A good career politician passes away quietly while in office. By the time they reach the traditional retirement age they are probably doing very little of any use, but retirement means an end to the gravy train that is politics. Sure, you get a decent pension and probably a comfortable lifestyle, but unless you find your way into a cushy little job that involves doing very little but turning up to dinners and functions, you will end up feeling lost, lonely, and ignored. This is the classic breeding ground for Manic Irrelevance Syndrome - an illness than can affect retired politicians.
MIS, also known as Barmy Virus, is a serious disorder than has been shown to be prevalent among retired and defeated politicians. It is thought to be more prevalent among those who have reached high office and then suffered a fall from grace or decided that the time was right to quit. If you take a look at the crusty old codgers that inhabit the backbenches of Parliament, you are bound to see ex-ministers who are suffering from MIS. The main effect of this syndrome is a form of delusion, the symptoms of which include:
• the belief that you always did things better and made better decisions than your successors;
• the belief that you need to write a book about your time in politics and dish out all the dirt on your colleagues that you have so far kept to yourself;
• an inability to begin any sentence without the phrase, 'When I was Minister for…'; before embarking on a long and rambling collection of drivel that nobody is interested in; and
• an unbreakable belief that the media and public still wants to hear what you have to say.
You are unlikely to know that you are suffering from this ailment because when your colleagues and/or family try to tell you, you will see then as well-meaning but ill-informed people who do not understand the situation. Thankfully, there are other options for the politician leaving the job, whether it is voluntarily or not. The private sector often snaps up ex-politicians in the belief that they will be useful people in the role of lobbyist for industry interests. If you can wangle one of these jobs you are likely to set yourself up for a long and distinguished career, however, you should realise that even this job will not give you the spotlight you probably crave, and the onset of MIS is still a distinct possibility.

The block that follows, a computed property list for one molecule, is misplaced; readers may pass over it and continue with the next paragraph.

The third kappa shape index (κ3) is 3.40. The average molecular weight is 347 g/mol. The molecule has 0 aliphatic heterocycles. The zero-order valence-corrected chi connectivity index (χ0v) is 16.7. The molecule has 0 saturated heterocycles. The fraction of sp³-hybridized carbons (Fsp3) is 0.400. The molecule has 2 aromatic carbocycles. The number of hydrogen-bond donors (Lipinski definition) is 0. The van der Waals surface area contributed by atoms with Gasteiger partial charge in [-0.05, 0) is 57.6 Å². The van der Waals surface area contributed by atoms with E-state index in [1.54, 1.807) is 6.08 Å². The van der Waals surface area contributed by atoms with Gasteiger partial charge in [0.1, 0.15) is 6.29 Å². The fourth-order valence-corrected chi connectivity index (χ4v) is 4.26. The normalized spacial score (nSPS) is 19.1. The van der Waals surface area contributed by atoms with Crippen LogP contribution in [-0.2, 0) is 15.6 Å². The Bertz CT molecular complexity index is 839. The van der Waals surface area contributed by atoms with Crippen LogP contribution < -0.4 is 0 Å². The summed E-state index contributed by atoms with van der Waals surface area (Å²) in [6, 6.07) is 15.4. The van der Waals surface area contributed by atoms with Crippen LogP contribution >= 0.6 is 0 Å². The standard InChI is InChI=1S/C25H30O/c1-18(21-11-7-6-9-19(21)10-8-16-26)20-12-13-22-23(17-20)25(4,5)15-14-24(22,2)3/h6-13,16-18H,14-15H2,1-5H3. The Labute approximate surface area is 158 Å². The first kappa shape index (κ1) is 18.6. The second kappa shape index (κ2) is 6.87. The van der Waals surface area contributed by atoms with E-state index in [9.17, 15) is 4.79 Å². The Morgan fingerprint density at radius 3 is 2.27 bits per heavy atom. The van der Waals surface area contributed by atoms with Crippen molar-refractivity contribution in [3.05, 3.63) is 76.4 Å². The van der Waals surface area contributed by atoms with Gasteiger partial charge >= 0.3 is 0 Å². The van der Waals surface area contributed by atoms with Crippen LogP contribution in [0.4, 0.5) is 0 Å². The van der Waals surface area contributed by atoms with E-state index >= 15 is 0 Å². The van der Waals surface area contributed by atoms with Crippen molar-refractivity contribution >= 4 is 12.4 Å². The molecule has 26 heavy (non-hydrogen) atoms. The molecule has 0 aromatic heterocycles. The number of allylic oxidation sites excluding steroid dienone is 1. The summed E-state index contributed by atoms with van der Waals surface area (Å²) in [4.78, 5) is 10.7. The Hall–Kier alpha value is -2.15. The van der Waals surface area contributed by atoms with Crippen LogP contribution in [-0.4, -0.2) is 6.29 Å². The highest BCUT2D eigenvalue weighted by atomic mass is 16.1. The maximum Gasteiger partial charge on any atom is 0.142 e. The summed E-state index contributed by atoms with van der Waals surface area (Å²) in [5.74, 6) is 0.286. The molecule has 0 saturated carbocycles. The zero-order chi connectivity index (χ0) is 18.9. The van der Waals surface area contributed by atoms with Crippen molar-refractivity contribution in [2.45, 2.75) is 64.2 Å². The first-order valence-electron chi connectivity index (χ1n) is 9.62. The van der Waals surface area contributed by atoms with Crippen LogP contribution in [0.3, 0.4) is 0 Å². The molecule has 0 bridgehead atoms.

The tried and tested method of avoiding MIS is to keep on being re-elected and to have a long and relatively anonymous career on the back-benches. If you decide to seek responsibilities on the front bench you need maintain this elevated position (and get back as quickly as possible if for some reason you lose your portfolio) to avoid this condition taking hold. If you reach the dizzying heights of being Prime Minister or President, then it is scientifically proven that you have a 99% chance of suffering from MIS. The likely bloody coup that will have been responsible for your demise will have left indelible scars on you, and will have made you permanently bitter and twisted. It is, unfortunately, a cross that you will have to bear once you no longer occupy that esteemed position. You will go to your grave muttering such sentences as:
'If only they'd listened to me.'
'History will judge me, not you bastards.'
'In my day we wouldn't have farted about, we'd have made a decision. We had real statesmen then - like me.'
'When I was Prime Minister the country was in a far better state than it is now. Pass me another glass of wine.'
'Has anybody seen my false teeth? In fact has any seen my sanity?'